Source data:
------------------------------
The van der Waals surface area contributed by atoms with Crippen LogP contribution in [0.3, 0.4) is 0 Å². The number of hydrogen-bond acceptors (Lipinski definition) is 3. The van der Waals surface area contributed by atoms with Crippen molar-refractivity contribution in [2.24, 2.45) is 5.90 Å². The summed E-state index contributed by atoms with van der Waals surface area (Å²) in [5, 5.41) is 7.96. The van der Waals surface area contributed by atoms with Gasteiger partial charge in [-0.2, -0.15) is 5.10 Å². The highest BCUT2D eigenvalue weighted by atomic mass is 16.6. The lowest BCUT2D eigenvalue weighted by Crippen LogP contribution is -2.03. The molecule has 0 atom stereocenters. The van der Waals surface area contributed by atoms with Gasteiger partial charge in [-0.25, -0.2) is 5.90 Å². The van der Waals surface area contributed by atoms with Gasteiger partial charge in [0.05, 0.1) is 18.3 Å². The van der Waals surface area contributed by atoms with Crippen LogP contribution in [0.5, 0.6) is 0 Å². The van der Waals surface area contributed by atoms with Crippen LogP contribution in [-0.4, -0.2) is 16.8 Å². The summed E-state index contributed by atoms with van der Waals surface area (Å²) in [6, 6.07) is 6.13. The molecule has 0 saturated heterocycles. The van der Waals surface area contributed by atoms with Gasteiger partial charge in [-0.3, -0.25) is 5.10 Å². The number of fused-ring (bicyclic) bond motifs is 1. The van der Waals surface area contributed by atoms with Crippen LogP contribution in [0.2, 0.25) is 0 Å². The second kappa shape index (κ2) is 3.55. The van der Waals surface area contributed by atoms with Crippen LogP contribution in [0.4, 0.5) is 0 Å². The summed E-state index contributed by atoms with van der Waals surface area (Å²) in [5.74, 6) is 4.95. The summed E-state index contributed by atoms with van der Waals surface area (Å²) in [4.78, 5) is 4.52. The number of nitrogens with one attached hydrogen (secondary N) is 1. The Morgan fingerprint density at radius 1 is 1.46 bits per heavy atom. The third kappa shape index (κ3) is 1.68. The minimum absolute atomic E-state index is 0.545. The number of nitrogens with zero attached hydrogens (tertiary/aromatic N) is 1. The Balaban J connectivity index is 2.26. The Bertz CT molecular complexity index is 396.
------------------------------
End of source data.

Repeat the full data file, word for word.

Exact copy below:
The van der Waals surface area contributed by atoms with Crippen LogP contribution in [0.3, 0.4) is 0 Å². The number of hydrogen-bond acceptors (Lipinski definition) is 3. The van der Waals surface area contributed by atoms with Crippen molar-refractivity contribution in [2.24, 2.45) is 5.90 Å². The summed E-state index contributed by atoms with van der Waals surface area (Å²) in [5, 5.41) is 7.96. The van der Waals surface area contributed by atoms with Gasteiger partial charge in [-0.2, -0.15) is 5.10 Å². The highest BCUT2D eigenvalue weighted by atomic mass is 16.6. The lowest BCUT2D eigenvalue weighted by Crippen LogP contribution is -2.03. The molecule has 0 atom stereocenters. The van der Waals surface area contributed by atoms with Gasteiger partial charge in [-0.25, -0.2) is 5.90 Å². The van der Waals surface area contributed by atoms with Gasteiger partial charge in [0.05, 0.1) is 18.3 Å². The van der Waals surface area contributed by atoms with Crippen LogP contribution in [0.5, 0.6) is 0 Å². The van der Waals surface area contributed by atoms with Crippen LogP contribution in [-0.4, -0.2) is 16.8 Å². The summed E-state index contributed by atoms with van der Waals surface area (Å²) in [6, 6.07) is 6.13. The molecule has 0 saturated heterocycles. The van der Waals surface area contributed by atoms with Gasteiger partial charge in [-0.3, -0.25) is 5.10 Å². The number of fused-ring (bicyclic) bond motifs is 1. The van der Waals surface area contributed by atoms with Crippen LogP contribution in [0.2, 0.25) is 0 Å². The second kappa shape index (κ2) is 3.55. The van der Waals surface area contributed by atoms with Crippen LogP contribution in [0.4, 0.5) is 0 Å². The summed E-state index contributed by atoms with van der Waals surface area (Å²) in [5.74, 6) is 4.95. The summed E-state index contributed by atoms with van der Waals surface area (Å²) in [4.78, 5) is 4.52. The number of nitrogens with one attached hydrogen (secondary N) is 1. The Morgan fingerprint density at radius 1 is 1.46 bits per heavy atom. The third kappa shape index (κ3) is 1.68. The minimum absolute atomic E-state index is 0.545. The number of nitrogens with zero attached hydrogens (tertiary/aromatic N) is 1. The Balaban J connectivity index is 2.26. The Bertz CT molecular complexity index is 396.